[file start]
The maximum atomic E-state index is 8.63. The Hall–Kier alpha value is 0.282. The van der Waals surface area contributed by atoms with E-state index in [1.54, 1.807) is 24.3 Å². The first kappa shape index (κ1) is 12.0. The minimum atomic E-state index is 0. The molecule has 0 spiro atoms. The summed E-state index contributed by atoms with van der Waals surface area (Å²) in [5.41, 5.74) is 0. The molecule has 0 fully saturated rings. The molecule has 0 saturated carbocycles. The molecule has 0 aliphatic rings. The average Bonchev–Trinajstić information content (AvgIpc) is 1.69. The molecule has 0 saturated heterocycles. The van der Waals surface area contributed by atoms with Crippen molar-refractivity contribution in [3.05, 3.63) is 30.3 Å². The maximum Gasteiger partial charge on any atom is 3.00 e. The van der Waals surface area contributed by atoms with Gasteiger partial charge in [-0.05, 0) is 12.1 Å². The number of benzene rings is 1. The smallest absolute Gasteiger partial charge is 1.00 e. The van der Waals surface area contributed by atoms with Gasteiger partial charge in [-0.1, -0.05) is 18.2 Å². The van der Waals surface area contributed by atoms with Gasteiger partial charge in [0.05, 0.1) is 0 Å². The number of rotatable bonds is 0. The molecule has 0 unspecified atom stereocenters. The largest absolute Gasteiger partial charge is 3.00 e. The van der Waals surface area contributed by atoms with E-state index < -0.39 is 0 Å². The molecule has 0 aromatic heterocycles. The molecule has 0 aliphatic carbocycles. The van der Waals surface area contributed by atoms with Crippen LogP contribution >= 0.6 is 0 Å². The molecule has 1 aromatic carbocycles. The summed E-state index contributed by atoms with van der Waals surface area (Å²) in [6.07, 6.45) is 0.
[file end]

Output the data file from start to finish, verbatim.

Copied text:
The maximum atomic E-state index is 8.63. The Hall–Kier alpha value is 0.282. The van der Waals surface area contributed by atoms with E-state index in [1.54, 1.807) is 24.3 Å². The first kappa shape index (κ1) is 12.0. The minimum atomic E-state index is 0. The molecule has 0 spiro atoms. The summed E-state index contributed by atoms with van der Waals surface area (Å²) in [5.41, 5.74) is 0. The molecule has 0 fully saturated rings. The molecule has 0 saturated carbocycles. The molecule has 0 aliphatic rings. The average Bonchev–Trinajstić information content (AvgIpc) is 1.69. The molecule has 0 saturated heterocycles. The van der Waals surface area contributed by atoms with Crippen molar-refractivity contribution in [3.05, 3.63) is 30.3 Å². The maximum Gasteiger partial charge on any atom is 3.00 e. The van der Waals surface area contributed by atoms with Gasteiger partial charge in [-0.05, 0) is 12.1 Å². The number of benzene rings is 1. The smallest absolute Gasteiger partial charge is 1.00 e. The van der Waals surface area contributed by atoms with Gasteiger partial charge in [-0.1, -0.05) is 18.2 Å². The van der Waals surface area contributed by atoms with Gasteiger partial charge in [0.05, 0.1) is 0 Å². The number of rotatable bonds is 0. The molecule has 0 unspecified atom stereocenters. The largest absolute Gasteiger partial charge is 3.00 e. The van der Waals surface area contributed by atoms with E-state index < -0.39 is 0 Å². The molecule has 0 aromatic heterocycles. The molecule has 0 aliphatic carbocycles. The van der Waals surface area contributed by atoms with Crippen LogP contribution >= 0.6 is 0 Å². The molecule has 1 aromatic carbocycles. The summed E-state index contributed by atoms with van der Waals surface area (Å²) in [6.07, 6.45) is 0.